Sunday, October 27, 2013

Horkheimer and Adorno: Dialectic of Enlightenment

Dialectic of Enlightenment
Chapter 1: The concept of enlightenment
By Horkheimer and Adorno

Their entire premise is "Enlightenment is totalitarian"

The “unshakable confidence in the possibility of controlling the world” which Freud anachronistically attributes to magic applies only to the more realistic form of world domination achieved by the greater astuteness of science. 

Humans believe themselves free of fear when there is no longer anything unknown. This has determined the path of demythologization, of enlightenment, which equates the living with the nonliving as myth had equated the nonliving with the living. Enlightenment is mythical fear radicalized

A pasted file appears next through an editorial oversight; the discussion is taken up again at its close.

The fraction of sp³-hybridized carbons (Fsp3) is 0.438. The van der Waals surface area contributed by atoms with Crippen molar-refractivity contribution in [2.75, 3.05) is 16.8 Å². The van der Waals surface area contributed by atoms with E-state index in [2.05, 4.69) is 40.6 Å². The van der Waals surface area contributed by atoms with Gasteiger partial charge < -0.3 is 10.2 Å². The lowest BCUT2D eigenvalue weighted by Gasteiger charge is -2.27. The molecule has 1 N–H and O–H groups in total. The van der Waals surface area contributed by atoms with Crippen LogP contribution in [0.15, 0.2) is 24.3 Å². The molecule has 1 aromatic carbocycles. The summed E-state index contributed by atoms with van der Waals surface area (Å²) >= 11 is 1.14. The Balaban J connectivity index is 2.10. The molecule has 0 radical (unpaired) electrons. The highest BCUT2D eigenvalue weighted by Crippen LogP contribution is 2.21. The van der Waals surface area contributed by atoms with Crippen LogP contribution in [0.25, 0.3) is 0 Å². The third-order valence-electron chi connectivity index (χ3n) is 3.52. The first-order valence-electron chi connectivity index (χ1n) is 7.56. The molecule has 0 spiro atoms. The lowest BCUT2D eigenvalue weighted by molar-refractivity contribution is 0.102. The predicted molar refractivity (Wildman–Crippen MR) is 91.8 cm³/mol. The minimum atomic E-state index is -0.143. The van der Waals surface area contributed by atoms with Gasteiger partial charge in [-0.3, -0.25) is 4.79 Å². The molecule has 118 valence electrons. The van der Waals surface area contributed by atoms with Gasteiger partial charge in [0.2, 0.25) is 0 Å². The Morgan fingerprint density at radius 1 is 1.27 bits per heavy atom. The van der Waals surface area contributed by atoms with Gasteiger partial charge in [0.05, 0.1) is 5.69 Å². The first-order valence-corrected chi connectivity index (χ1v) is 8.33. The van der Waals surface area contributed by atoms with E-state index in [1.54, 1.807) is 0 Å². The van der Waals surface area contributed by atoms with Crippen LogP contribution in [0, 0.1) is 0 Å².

Not only is the Enlightenment of the eighteenth century inex- orable, as Hegel confirmed; so, too, as none knew better than he, is the movement of thought itself. The lowest insight, like the highest, contains the knowledge of its distance from the truth, which makes the apologist a liar. The paradox of faith degenerates finally into fraud, the myth of the twentieth century* and faith’s irrationality into rational organization in the hands of the utterly enlightened as they steer society toward barbarism.

For enlightenment is totalitarian as only a system can be. Its untruth does not lie in the analytical method, the reduction to elements, the decomposition through reflection, as its Romantic enemies had maintained from the first, but in its assumption that the trial is prejudged.

The curse of irresistible progress is irresistible regression.

The powerlessness of the workers is not merely a ruse of the rulers but the logical consequence of industrial society, into which the efforts to escape it have finally trans- formed the ancient concept of fate.

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